MICHauto: Changing automotive perceptionsMICHauto Summit celebrates the 'cool' culture and careers in the automotive industry

Today’s automotive industry is not the same industry of decades past. Fueled by cutting-edge technology innovation, complex software to power connectivity and automated driving systems, and sleek, modern designs that accommodate fuel economy standards, no other industry offers the opportunity to pursue the exciting, well-paying careers that appeal to younger generations.
 
However, with a growing shortage of highly skilled talent necessary to fill manufacturing, software and engineering jobs, Michigan’s leadership in next-generation vehicle R&D remains in jeopardy.
 
“Long are the days where car companies are only interested in putting wheels on cars and getting them on the roads. The automotive industry has collided with high-tech and a revolution has begun,” said Glenn Stevens, executive director of MICHauto and vice president of automotive and mobility initiatives at the Detroit Regional Chamber.
 
With more than 2,200 facilities that conduct automotive research, design, engineering, testing and validation in Michigan, the need to retain talent is greater than ever, Stevens said.
 
“Mechanical and electrical engineers will always be a staple in the industry but now, the industry needs coders, software developers, technology scientists and data engineers to take those cars and connect them to the Internet of Things,” Stevens said.

“The connected car will drastically change how people, services, goods and data are moved around us,” he added. “We have to ask ourselves, ' What are we doing to make sure we're attracting, retaining and creating talent?' Our economic future depends on it.”

This year’s MICHauto Summit was aimed at doing just that. The Summit, aptly titled “A Conversation on Culture & Careers,” brought together more than 300 industry leaders and high-pots (high-potential employees) with more than 100 students from colleges and universities across the state to showcase the industry’s diverse opportunities as part of a larger effort to close the perception gap and encourage more automotive interest among youths.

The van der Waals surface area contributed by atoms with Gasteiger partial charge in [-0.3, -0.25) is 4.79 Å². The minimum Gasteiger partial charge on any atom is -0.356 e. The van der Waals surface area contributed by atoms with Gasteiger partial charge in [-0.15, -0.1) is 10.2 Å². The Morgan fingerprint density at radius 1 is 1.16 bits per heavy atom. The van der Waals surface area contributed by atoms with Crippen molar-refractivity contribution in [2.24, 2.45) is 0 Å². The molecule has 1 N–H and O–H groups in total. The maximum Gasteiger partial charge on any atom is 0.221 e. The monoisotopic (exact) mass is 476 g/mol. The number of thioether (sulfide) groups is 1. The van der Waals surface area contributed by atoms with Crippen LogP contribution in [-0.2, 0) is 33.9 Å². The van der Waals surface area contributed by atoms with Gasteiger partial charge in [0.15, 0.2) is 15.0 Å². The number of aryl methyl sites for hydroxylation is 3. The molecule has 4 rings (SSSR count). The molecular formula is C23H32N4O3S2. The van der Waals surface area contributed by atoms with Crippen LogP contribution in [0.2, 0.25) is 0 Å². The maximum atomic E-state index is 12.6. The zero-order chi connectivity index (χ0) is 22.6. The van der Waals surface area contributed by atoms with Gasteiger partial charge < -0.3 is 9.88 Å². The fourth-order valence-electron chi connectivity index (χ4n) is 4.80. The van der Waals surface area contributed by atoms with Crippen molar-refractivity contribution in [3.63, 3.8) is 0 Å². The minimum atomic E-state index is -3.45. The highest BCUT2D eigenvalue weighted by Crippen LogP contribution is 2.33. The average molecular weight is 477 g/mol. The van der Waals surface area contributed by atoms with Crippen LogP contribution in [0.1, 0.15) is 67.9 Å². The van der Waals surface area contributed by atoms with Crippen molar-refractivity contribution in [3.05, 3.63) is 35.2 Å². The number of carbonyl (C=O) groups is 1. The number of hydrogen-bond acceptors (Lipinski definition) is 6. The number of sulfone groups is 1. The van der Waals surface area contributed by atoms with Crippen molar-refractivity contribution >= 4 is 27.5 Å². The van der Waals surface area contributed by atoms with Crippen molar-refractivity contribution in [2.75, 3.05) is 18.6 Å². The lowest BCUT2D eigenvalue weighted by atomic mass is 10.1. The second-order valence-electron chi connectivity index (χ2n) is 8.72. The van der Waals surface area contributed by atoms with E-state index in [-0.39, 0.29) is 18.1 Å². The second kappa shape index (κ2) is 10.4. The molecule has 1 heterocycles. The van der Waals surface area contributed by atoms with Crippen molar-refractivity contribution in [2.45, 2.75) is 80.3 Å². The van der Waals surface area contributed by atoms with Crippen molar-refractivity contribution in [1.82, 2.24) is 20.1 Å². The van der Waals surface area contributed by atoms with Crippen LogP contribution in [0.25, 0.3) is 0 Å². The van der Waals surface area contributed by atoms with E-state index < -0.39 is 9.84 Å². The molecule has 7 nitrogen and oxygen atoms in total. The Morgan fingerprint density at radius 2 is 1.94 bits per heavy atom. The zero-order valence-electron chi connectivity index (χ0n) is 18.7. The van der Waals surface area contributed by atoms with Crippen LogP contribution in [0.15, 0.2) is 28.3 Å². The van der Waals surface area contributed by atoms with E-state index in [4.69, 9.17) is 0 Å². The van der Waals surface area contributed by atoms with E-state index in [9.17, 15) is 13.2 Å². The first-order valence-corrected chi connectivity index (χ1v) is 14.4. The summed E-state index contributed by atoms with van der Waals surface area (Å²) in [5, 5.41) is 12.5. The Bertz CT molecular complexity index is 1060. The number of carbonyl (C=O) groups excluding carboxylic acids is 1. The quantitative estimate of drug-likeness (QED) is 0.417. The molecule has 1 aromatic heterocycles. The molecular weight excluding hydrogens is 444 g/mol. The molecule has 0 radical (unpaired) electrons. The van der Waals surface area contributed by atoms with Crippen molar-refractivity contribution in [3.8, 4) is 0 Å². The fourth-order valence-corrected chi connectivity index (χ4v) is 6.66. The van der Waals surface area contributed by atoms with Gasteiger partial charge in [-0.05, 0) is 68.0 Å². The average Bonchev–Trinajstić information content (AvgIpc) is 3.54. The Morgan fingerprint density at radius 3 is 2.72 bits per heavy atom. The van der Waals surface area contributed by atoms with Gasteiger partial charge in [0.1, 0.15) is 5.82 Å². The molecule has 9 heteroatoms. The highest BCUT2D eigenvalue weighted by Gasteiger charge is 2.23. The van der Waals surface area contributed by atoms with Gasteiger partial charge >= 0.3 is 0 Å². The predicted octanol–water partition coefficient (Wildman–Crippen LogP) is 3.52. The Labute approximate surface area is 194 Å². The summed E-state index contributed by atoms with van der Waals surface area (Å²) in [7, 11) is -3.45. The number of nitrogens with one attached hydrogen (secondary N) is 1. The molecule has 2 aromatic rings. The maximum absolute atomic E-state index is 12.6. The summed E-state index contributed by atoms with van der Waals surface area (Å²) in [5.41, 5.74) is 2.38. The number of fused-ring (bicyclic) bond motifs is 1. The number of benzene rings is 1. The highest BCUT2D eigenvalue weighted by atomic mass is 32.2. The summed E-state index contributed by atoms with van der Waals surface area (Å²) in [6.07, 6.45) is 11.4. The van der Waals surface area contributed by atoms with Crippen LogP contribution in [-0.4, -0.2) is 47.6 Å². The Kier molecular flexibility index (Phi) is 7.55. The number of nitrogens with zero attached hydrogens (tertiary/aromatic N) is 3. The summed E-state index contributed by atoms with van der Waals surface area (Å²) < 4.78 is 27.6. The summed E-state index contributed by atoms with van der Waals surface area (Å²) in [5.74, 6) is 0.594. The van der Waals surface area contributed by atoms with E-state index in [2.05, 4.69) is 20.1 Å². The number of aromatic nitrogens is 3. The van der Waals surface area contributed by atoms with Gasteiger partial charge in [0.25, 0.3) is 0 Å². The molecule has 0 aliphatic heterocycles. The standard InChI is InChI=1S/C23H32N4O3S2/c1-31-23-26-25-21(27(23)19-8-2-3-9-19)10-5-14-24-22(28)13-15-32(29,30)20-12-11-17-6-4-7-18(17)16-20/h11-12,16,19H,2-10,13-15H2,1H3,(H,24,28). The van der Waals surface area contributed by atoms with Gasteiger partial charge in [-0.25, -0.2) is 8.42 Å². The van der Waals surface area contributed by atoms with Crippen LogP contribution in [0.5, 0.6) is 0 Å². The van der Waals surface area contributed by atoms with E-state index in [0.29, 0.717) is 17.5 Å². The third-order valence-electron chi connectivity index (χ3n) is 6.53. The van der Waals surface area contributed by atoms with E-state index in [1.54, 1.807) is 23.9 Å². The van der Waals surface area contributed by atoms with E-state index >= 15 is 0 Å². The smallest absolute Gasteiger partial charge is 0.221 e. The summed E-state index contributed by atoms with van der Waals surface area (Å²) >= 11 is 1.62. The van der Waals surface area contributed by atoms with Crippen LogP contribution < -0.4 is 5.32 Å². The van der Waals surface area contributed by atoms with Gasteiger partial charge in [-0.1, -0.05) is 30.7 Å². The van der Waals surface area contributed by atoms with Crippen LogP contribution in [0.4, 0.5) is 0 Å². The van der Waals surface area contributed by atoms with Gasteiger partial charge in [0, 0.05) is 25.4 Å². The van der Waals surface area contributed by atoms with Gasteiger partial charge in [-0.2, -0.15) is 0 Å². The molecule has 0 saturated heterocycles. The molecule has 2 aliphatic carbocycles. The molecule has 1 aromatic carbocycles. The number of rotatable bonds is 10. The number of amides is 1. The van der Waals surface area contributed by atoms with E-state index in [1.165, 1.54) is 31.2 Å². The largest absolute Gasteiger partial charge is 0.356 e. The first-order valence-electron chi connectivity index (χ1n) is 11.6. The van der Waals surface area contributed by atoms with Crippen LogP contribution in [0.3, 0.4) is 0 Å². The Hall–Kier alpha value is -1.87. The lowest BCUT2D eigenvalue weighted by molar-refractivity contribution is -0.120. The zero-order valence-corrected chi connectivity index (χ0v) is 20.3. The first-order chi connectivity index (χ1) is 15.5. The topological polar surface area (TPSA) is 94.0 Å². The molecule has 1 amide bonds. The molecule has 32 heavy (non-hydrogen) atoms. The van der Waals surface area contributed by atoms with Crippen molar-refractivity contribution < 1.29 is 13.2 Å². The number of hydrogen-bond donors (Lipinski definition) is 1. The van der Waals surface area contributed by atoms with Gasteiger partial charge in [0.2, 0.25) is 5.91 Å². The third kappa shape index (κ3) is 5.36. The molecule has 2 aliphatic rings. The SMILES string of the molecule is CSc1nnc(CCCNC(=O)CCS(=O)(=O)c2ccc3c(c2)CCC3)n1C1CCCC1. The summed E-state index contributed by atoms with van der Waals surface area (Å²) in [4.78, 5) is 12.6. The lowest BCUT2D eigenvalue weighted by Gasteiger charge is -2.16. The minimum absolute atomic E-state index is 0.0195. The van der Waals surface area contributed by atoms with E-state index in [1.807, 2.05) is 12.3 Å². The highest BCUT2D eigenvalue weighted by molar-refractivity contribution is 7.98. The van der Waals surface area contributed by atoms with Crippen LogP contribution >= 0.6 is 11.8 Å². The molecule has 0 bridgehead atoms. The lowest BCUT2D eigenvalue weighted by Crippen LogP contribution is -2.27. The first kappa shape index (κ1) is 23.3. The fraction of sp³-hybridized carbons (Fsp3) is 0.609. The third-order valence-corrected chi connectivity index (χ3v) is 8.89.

In addition to tours of Detroit Labs, the PlanetM Landing Zone at WeWork, and TechTown, students heard from top industry thought leaders, including Faurecia’s Elizabeth Griffth, Toyota’s Kristen Tabar, Ford Motor Company’s Musa Tariq, Fontinalis Partners’ Chris Thomas, and May Mobility’s Steve Vozar, among others.

Several speakers reiterated the message that there is a place for everyone in the automotive industry and that liberal arts are just as important as technology and advanced engineering skills.
 
“We are really looking for those people who want to … solve those mobility problems and challenges of the future. Those specialists in engineering and chemistry, fi nance, instrumentation, software, anthropology and everything in between,” Tabar said. “Our industry is really changing and we need talented problem solvers, researchers and deployers for all these modern technologies.”
 
Tariq said he believes that talent lies in Detroit.
 
“Innovation occurs in two spheres: Where there is surplus and where you create out of collective energy,” he said, adding that Detroit’s “go get it” attitude is infectious for youth looking to leave their mark on the world.
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